Saturday, November 26, 2011

The View From The Aunthill

Seventh Niece is two-and-a-half years old and is working on learning colors. When she comes over to visit, we have a 16-pack of Crayola Pip-Squeaks* washable markers that she loves to use.

With sixteen colors to choose from, there are a few off-the-beaten-path colors in there. The beaten path, in my opinion, being the Crayola crayon 8-box: red, blue, yellow, green, purple, black, white, orange and brown. (Even after ten years of working in a flower shop where people willy-nilly threw around words like fuschia and puce, burgundy and wine, sage and celadon and debated the subtle differences between lavender and periwinkle, my motto where colors are concerned remains: If it ain't in the Crayola 8-box, I don't know what color it is.)

Anyway, Friday evening, while the grown-ups were playing poker, Second Niece was set up with her bowl of markers, doodling away. She leaned over toward me, holding a greenish blue marker in her hand and said, "I using this..."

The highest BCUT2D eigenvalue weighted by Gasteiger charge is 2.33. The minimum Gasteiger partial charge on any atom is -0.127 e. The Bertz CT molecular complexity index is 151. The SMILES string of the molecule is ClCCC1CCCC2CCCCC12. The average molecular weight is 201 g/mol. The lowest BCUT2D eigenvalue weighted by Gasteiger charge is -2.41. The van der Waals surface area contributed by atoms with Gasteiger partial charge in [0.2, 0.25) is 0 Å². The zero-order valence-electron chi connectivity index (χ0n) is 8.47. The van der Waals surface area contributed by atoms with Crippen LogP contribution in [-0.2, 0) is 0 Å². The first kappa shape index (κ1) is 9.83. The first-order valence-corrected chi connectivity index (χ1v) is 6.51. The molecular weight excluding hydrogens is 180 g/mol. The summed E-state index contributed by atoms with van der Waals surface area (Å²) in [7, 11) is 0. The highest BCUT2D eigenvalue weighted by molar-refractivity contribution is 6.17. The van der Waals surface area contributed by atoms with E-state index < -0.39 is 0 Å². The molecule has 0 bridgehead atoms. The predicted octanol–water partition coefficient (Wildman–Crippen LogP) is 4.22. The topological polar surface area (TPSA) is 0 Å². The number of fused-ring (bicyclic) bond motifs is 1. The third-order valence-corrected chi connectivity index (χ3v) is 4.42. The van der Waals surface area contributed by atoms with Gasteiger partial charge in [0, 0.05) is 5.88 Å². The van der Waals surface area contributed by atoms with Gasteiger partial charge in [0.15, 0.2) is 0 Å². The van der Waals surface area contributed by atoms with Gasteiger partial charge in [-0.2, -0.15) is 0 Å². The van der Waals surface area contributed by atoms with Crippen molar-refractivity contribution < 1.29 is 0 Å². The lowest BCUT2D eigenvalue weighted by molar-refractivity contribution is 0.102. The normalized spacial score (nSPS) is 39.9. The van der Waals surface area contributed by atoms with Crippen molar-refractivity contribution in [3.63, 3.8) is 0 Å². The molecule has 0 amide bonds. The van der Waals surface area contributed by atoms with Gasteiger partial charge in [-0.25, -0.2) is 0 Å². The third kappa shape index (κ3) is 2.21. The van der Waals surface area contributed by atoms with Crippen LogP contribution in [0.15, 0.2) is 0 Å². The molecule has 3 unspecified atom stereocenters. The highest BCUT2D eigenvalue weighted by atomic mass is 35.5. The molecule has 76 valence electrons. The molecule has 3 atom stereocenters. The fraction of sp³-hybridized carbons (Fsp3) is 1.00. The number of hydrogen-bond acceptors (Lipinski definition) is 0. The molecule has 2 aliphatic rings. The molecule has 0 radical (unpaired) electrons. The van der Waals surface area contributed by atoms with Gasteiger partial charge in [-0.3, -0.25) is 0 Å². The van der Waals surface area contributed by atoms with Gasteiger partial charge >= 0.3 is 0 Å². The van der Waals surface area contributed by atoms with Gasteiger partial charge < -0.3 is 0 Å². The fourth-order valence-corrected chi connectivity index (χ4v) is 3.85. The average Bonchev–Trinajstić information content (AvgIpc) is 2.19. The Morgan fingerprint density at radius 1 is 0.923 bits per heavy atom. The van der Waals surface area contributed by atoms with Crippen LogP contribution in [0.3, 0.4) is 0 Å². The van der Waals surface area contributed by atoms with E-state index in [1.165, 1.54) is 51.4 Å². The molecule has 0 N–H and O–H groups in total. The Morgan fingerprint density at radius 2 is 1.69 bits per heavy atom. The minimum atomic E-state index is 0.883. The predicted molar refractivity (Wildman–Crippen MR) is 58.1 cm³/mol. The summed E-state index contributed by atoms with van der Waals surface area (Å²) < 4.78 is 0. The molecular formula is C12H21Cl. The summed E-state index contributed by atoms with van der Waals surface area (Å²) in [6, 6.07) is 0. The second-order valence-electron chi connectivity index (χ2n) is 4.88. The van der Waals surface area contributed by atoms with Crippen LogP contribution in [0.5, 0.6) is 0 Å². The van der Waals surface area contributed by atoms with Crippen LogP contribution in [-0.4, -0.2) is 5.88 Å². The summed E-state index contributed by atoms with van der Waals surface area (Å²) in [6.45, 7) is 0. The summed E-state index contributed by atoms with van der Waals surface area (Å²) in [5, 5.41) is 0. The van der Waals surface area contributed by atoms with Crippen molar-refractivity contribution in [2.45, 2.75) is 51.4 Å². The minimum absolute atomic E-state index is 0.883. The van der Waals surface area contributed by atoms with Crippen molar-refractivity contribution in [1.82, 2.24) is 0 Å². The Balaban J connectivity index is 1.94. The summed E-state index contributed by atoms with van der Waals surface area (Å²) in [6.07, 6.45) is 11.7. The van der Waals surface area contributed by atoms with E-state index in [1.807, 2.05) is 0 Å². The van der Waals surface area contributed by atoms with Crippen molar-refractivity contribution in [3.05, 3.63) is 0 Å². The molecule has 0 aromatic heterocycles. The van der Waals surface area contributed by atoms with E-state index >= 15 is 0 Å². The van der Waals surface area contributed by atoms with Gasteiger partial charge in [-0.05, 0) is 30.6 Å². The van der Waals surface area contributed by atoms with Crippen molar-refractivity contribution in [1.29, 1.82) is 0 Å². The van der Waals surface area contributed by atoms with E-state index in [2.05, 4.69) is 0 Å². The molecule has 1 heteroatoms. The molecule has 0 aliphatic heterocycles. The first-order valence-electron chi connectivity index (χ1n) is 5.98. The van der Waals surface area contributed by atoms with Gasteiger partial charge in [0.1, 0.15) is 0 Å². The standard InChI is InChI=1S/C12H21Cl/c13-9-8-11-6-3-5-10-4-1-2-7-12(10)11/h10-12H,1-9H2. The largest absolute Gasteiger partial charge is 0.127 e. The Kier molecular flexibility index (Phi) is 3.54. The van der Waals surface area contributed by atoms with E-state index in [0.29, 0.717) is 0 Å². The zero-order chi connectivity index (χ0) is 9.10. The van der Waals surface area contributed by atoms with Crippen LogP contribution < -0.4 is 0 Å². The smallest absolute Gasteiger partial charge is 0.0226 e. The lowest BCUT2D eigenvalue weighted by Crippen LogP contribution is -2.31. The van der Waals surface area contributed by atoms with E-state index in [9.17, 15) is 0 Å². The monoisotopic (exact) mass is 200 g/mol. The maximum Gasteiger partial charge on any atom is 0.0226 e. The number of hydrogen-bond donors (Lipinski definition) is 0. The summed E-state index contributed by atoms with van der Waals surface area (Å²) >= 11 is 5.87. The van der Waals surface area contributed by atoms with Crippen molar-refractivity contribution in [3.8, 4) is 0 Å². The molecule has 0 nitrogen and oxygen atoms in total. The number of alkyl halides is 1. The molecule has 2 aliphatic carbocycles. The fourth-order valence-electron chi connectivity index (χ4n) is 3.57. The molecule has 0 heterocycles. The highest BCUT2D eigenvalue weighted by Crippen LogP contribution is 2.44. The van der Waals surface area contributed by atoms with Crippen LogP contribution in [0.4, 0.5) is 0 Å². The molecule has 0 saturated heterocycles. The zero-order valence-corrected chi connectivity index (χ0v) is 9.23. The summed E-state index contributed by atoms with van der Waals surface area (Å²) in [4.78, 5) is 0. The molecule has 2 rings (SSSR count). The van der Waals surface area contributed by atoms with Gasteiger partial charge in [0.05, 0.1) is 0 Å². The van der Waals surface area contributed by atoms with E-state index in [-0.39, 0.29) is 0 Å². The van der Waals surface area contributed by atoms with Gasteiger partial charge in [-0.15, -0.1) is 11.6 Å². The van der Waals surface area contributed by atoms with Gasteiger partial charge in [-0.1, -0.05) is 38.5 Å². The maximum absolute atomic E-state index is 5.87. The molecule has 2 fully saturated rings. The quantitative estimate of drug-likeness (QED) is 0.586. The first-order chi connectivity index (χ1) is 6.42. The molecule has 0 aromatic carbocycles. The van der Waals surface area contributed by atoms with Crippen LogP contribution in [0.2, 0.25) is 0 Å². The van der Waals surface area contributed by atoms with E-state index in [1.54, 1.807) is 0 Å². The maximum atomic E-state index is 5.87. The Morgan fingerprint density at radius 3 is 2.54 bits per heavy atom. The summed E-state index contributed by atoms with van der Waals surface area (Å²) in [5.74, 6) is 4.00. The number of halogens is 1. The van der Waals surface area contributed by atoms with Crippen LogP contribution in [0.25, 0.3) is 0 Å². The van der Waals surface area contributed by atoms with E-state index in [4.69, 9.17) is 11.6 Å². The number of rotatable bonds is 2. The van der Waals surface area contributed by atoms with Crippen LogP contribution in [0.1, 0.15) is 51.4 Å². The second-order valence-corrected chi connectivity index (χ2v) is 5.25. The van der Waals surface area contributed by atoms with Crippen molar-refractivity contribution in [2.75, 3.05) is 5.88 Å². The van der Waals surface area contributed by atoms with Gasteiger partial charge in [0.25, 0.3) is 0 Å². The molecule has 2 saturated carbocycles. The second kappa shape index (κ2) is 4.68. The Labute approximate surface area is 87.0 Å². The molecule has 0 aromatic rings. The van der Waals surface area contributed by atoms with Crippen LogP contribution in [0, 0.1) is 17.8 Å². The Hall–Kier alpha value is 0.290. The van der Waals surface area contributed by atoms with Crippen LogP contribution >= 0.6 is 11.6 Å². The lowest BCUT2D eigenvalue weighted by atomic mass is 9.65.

I took her hesitation to mean she wanted me to tell her what color it was. So I said, "Green?"

She shook her head. "No."

"Uh, blue?" I guessed again.

Again with the "no," this time a little more frustrated.

Shot in the dark: "Teal?"

The look she gave me was one of annoyance mixed with the slightest hint of pity. She said, "'s a marker!"

She may have a way to go on her colors, but she's making amazing progress in the sarcasm department.

*An absolutely uncompensated thumbs-up to this product, by the way. They are the most washable washables I've ever come across.


  1. Brilliant! Sounds like my kind of girl.

  2. 5-year veteran of the floral shop industry.

    What in tarnation is celadon???

  3. Jane, it's a soft green--indistinguishable from sage in my opinion. I first saw the name used on a bolt of ribbon (the shop owner had a ribbon fetish like you would not believe) and shortly thereafter, several girls came in with prom dresses that color. I'm sure we could trade some floral stories (not to be confused with horror stories, except when they can).